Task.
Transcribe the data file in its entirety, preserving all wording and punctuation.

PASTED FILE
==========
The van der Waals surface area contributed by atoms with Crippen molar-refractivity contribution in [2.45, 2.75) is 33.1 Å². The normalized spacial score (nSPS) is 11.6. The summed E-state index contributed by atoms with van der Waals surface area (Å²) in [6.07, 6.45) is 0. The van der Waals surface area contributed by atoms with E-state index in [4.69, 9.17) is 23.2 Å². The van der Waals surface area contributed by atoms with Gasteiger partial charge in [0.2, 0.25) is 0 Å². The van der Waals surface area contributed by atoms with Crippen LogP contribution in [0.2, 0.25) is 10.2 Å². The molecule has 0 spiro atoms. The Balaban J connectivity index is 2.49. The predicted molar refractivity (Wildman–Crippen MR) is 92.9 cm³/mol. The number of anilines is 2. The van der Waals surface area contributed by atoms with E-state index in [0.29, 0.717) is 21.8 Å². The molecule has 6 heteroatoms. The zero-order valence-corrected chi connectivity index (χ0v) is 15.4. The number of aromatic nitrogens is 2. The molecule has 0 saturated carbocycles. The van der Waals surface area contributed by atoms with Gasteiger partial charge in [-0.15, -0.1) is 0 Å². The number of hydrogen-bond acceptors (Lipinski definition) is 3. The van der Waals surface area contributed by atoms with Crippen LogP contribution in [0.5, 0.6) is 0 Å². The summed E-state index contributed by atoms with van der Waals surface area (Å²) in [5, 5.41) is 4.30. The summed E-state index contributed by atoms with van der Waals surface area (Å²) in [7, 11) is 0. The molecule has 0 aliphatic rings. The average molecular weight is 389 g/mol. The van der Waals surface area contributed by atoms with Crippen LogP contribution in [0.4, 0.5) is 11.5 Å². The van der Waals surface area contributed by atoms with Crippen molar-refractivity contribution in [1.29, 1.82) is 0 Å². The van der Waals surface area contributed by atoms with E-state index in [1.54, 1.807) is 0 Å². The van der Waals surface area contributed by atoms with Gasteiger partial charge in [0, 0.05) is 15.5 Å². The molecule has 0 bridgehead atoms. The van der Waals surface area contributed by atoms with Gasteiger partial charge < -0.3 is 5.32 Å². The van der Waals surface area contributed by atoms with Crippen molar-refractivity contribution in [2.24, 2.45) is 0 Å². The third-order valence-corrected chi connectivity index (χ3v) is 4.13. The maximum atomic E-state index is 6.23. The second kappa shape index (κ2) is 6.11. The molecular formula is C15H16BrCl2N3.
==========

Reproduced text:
The van der Waals surface area contributed by atoms with Crippen molar-refractivity contribution in [2.45, 2.75) is 33.1 Å². The normalized spacial score (nSPS) is 11.6. The summed E-state index contributed by atoms with van der Waals surface area (Å²) in [6.07, 6.45) is 0. The van der Waals surface area contributed by atoms with E-state index in [4.69, 9.17) is 23.2 Å². The van der Waals surface area contributed by atoms with Gasteiger partial charge in [0.2, 0.25) is 0 Å². The van der Waals surface area contributed by atoms with Crippen LogP contribution in [0.2, 0.25) is 10.2 Å². The molecule has 0 spiro atoms. The Balaban J connectivity index is 2.49. The predicted molar refractivity (Wildman–Crippen MR) is 92.9 cm³/mol. The number of anilines is 2. The van der Waals surface area contributed by atoms with E-state index in [0.29, 0.717) is 21.8 Å². The molecule has 6 heteroatoms. The zero-order valence-corrected chi connectivity index (χ0v) is 15.4. The number of aromatic nitrogens is 2. The molecule has 0 saturated carbocycles. The van der Waals surface area contributed by atoms with Gasteiger partial charge in [-0.15, -0.1) is 0 Å². The number of hydrogen-bond acceptors (Lipinski definition) is 3. The van der Waals surface area contributed by atoms with Crippen LogP contribution in [0.5, 0.6) is 0 Å². The summed E-state index contributed by atoms with van der Waals surface area (Å²) in [5, 5.41) is 4.30. The summed E-state index contributed by atoms with van der Waals surface area (Å²) in [7, 11) is 0. The molecule has 0 aliphatic rings. The average molecular weight is 389 g/mol. The van der Waals surface area contributed by atoms with Crippen LogP contribution in [0.4, 0.5) is 11.5 Å². The van der Waals surface area contributed by atoms with Crippen molar-refractivity contribution in [1.29, 1.82) is 0 Å². The van der Waals surface area contributed by atoms with E-state index in [1.54, 1.807) is 0 Å². The van der Waals surface area contributed by atoms with Gasteiger partial charge in [0, 0.05) is 15.5 Å². The molecule has 0 bridgehead atoms. The van der Waals surface area contributed by atoms with Gasteiger partial charge < -0.3 is 5.32 Å². The van der Waals surface area contributed by atoms with Crippen molar-refractivity contribution in [2.24, 2.45) is 0 Å². The third-order valence-corrected chi connectivity index (χ3v) is 4.13. The maximum atomic E-state index is 6.23. The second kappa shape index (κ2) is 6.11. The molecular formula is C15H16BrCl2N3.